Harrison York | Editor-in-Chief
November 5, 2021
Virginia and New Jersey held gubernatorial elections on November 2, 2021. In an off year, the results demonstrated mixed sentiments towards the Biden administration, which faces a disastrously low 42.9% approval rating according to FiveThirtyEight’s average of a range of different polls. This was reflected in Republican Glenn Youngkin’s victory in becoming Virginia’s next governor, as well as an unexpectedly close race in New Jersey, although incumbent Governor Phil Murphy (D) ultimately won.
Shocking the country, Virginia elected its first Republican to statewide office since 2009. Just last year, President Biden had won the state by slightly over ten percent of the popular vote.
“The difference in the popular vote is interesting considering that the state strongly supported Biden in 2020,” senior Ian McKernan said. “I think that the controversy about vaccine mandates was a key factor in boosting voter turnout.” This cycle, the gubernatorial election had the highest turnout since 1997, surpassing three million total votes.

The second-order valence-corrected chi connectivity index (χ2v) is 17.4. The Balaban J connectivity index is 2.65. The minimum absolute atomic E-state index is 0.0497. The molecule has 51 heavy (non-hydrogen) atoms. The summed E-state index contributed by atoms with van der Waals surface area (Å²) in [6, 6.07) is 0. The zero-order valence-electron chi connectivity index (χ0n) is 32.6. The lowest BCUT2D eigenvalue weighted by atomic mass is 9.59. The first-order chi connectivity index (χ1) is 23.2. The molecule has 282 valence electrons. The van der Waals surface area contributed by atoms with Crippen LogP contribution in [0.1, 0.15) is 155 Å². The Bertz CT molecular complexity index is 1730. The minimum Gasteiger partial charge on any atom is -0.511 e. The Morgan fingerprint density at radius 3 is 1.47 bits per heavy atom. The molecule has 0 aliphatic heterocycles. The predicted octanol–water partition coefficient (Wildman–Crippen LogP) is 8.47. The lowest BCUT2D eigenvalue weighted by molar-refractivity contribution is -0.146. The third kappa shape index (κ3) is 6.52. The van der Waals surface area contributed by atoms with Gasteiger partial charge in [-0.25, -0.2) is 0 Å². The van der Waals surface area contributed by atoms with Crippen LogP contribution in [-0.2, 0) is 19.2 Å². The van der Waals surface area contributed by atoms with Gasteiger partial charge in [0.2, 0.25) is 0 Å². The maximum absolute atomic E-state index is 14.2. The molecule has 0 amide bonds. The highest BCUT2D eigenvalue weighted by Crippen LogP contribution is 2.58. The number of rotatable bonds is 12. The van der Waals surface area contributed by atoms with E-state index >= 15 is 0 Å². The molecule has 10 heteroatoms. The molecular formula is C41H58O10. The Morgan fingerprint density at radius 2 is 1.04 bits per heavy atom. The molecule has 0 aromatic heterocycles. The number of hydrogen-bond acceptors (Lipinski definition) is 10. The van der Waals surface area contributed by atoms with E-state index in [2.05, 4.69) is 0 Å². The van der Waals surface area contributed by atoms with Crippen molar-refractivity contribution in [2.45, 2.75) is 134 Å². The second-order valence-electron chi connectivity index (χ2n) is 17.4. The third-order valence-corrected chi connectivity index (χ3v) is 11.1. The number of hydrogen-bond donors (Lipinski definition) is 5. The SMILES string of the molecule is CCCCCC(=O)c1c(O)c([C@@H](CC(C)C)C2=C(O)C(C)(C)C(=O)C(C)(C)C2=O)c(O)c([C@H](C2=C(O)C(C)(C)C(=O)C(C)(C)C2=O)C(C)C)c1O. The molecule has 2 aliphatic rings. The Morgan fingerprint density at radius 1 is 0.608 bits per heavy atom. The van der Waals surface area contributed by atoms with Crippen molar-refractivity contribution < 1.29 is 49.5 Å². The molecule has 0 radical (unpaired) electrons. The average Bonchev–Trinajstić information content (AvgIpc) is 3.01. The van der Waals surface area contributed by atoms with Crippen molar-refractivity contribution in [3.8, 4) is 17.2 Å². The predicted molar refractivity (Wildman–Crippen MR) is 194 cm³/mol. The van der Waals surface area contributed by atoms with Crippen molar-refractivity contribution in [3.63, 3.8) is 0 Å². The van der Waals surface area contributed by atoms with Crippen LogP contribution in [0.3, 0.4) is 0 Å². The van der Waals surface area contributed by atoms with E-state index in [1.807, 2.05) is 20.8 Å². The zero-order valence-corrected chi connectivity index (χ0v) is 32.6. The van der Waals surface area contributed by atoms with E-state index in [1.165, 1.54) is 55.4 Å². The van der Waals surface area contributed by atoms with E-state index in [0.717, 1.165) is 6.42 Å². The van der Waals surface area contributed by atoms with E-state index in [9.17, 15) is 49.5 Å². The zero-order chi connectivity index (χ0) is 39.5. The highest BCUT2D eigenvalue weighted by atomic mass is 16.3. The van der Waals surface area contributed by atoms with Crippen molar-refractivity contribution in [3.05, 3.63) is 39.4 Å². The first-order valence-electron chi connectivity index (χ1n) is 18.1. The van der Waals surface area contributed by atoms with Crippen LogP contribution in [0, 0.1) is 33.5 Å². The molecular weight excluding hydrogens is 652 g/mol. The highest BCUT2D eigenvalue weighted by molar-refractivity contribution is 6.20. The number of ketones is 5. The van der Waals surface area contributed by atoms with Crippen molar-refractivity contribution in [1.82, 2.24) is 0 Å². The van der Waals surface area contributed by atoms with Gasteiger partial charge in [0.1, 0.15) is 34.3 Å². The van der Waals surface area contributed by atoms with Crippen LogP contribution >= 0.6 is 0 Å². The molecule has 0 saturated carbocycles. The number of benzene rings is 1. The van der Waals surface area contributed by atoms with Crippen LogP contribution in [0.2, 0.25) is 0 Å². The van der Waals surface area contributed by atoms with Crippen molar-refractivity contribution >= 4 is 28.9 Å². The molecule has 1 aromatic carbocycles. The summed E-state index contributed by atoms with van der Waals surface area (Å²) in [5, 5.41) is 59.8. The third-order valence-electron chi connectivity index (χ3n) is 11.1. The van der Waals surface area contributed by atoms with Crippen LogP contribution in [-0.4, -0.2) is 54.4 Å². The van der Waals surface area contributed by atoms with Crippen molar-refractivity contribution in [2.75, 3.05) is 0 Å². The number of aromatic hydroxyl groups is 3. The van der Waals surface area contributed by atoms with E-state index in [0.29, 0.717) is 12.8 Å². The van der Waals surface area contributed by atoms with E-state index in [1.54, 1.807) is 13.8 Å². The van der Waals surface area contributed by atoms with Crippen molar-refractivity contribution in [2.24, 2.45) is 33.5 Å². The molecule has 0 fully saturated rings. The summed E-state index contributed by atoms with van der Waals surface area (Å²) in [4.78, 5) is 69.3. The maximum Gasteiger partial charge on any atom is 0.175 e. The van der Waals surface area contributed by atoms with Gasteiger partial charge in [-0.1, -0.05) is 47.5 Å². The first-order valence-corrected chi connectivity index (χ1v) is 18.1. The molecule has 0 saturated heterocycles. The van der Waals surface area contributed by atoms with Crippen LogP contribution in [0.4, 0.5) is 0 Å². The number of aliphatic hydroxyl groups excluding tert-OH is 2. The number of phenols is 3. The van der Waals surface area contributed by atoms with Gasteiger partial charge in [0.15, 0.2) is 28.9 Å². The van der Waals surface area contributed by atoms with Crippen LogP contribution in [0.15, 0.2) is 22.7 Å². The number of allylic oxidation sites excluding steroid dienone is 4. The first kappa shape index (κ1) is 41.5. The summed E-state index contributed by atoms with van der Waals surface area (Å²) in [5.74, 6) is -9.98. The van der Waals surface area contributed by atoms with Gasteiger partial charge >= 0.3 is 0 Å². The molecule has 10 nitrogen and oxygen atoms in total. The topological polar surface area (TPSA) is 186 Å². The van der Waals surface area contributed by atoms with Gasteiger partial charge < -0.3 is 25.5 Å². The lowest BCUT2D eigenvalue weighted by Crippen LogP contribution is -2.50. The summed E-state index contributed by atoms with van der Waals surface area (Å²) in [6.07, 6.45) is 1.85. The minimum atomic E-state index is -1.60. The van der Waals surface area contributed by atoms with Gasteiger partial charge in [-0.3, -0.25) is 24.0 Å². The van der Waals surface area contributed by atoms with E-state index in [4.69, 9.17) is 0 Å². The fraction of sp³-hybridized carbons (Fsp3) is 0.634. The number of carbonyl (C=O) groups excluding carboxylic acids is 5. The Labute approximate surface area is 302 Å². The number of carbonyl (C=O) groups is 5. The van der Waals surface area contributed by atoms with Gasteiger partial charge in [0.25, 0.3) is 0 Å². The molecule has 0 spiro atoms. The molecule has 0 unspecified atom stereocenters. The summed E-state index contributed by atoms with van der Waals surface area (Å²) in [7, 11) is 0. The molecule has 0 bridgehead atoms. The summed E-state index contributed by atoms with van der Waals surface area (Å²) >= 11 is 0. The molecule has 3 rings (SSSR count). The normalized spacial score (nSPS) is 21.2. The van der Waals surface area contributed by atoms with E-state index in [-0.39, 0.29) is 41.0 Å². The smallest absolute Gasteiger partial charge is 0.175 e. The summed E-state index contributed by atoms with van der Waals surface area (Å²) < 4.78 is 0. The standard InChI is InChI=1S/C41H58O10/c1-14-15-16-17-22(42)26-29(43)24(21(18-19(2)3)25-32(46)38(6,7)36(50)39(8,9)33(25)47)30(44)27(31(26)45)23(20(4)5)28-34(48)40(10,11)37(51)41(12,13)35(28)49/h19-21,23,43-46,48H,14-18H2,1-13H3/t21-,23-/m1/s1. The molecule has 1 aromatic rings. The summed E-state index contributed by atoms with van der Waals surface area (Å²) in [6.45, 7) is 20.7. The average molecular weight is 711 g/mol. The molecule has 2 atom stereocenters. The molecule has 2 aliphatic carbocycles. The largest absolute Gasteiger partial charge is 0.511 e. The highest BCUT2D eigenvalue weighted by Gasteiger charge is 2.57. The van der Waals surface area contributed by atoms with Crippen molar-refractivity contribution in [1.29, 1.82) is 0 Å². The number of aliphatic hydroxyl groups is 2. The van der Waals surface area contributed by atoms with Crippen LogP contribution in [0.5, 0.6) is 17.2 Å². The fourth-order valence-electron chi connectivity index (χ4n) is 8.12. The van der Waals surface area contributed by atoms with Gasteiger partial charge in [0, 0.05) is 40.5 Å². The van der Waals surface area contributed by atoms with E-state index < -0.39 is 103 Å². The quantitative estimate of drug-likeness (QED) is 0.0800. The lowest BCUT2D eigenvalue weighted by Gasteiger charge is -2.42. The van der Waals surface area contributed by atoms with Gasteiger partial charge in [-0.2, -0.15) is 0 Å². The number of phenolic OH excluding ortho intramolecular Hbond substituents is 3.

Opposing candidate Terry McAuliffe (D) had tried to portray Youngkin as a ‘Trumpian’ politician, yet this effort failed as Youngkin promoted his stance without linking closely to the former president. Looking back on the campaign, the Democrats underestimated Youngkin and his appeals to parents and suburban voters, running a more passive campaign than necessary to beat the Republicans.
Republican Winsome Sears will make history as the first woman of color to hold office in Virginia after being elected lieutenant governor. Because Virginia has laws prohibiting governors running for consecutive terms, Sears will likely be a candidate for the top seat in 2025.
Youngkin appealed to conservatives by campaigning against vaccine mandates for teachers and students and promising more parent say in the public education system.
“We’re going to press forward with a curriculum that includes listening to parents, as well as a curriculum that allows our children to run as fast as they can, teaching them how to think, enabling their dreams to soar,” he said after his win. Specifically, Youngkin adamantly opposed critical race theory, which many Republicans named as the most important factor in determining their vote.